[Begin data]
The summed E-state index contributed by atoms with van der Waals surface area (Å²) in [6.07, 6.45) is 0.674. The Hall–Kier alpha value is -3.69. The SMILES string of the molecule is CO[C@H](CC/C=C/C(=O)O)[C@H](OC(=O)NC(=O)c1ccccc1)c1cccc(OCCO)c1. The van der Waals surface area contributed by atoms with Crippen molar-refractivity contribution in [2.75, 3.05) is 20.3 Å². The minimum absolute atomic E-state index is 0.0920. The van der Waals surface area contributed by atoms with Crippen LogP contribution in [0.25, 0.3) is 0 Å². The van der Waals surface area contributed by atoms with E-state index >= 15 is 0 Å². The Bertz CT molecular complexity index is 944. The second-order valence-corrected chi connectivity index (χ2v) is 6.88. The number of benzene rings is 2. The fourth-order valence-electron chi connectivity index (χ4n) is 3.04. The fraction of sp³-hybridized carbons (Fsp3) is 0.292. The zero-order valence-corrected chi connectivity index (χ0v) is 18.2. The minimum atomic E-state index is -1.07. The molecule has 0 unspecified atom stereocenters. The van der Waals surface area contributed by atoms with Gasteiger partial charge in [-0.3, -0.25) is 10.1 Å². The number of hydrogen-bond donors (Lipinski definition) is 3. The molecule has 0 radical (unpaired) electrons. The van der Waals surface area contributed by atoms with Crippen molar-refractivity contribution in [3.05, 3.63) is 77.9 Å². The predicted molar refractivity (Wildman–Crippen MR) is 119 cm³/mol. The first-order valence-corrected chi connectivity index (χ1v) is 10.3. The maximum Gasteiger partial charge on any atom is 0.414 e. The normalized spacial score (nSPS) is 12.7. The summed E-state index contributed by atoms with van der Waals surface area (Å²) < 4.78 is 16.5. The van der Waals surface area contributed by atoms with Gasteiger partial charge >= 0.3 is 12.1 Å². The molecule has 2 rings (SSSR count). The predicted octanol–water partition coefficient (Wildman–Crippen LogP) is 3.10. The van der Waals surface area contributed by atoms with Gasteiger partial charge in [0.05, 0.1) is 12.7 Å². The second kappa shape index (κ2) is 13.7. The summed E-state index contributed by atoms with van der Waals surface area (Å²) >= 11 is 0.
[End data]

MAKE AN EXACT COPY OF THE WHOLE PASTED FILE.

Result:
The summed E-state index contributed by atoms with van der Waals surface area (Å²) in [6.07, 6.45) is 0.674. The Hall–Kier alpha value is -3.69. The SMILES string of the molecule is CO[C@H](CC/C=C/C(=O)O)[C@H](OC(=O)NC(=O)c1ccccc1)c1cccc(OCCO)c1. The van der Waals surface area contributed by atoms with Crippen molar-refractivity contribution in [2.75, 3.05) is 20.3 Å². The minimum absolute atomic E-state index is 0.0920. The van der Waals surface area contributed by atoms with Crippen LogP contribution in [0.25, 0.3) is 0 Å². The van der Waals surface area contributed by atoms with E-state index >= 15 is 0 Å². The Bertz CT molecular complexity index is 944. The second-order valence-corrected chi connectivity index (χ2v) is 6.88. The number of benzene rings is 2. The fourth-order valence-electron chi connectivity index (χ4n) is 3.04. The fraction of sp³-hybridized carbons (Fsp3) is 0.292. The zero-order valence-corrected chi connectivity index (χ0v) is 18.2. The minimum atomic E-state index is -1.07. The molecule has 0 unspecified atom stereocenters. The van der Waals surface area contributed by atoms with Gasteiger partial charge in [-0.3, -0.25) is 10.1 Å². The number of hydrogen-bond donors (Lipinski definition) is 3. The molecule has 0 radical (unpaired) electrons. The van der Waals surface area contributed by atoms with Crippen molar-refractivity contribution in [3.05, 3.63) is 77.9 Å². The predicted molar refractivity (Wildman–Crippen MR) is 119 cm³/mol. The first-order valence-corrected chi connectivity index (χ1v) is 10.3. The maximum Gasteiger partial charge on any atom is 0.414 e. The normalized spacial score (nSPS) is 12.7. The summed E-state index contributed by atoms with van der Waals surface area (Å²) < 4.78 is 16.5. The van der Waals surface area contributed by atoms with Gasteiger partial charge >= 0.3 is 12.1 Å². The molecule has 2 rings (SSSR count). The predicted octanol–water partition coefficient (Wildman–Crippen LogP) is 3.10. The van der Waals surface area contributed by atoms with Gasteiger partial charge in [0.05, 0.1) is 12.7 Å². The second kappa shape index (κ2) is 13.7. The summed E-state index contributed by atoms with van der Waals surface area (Å²) >= 11 is 0.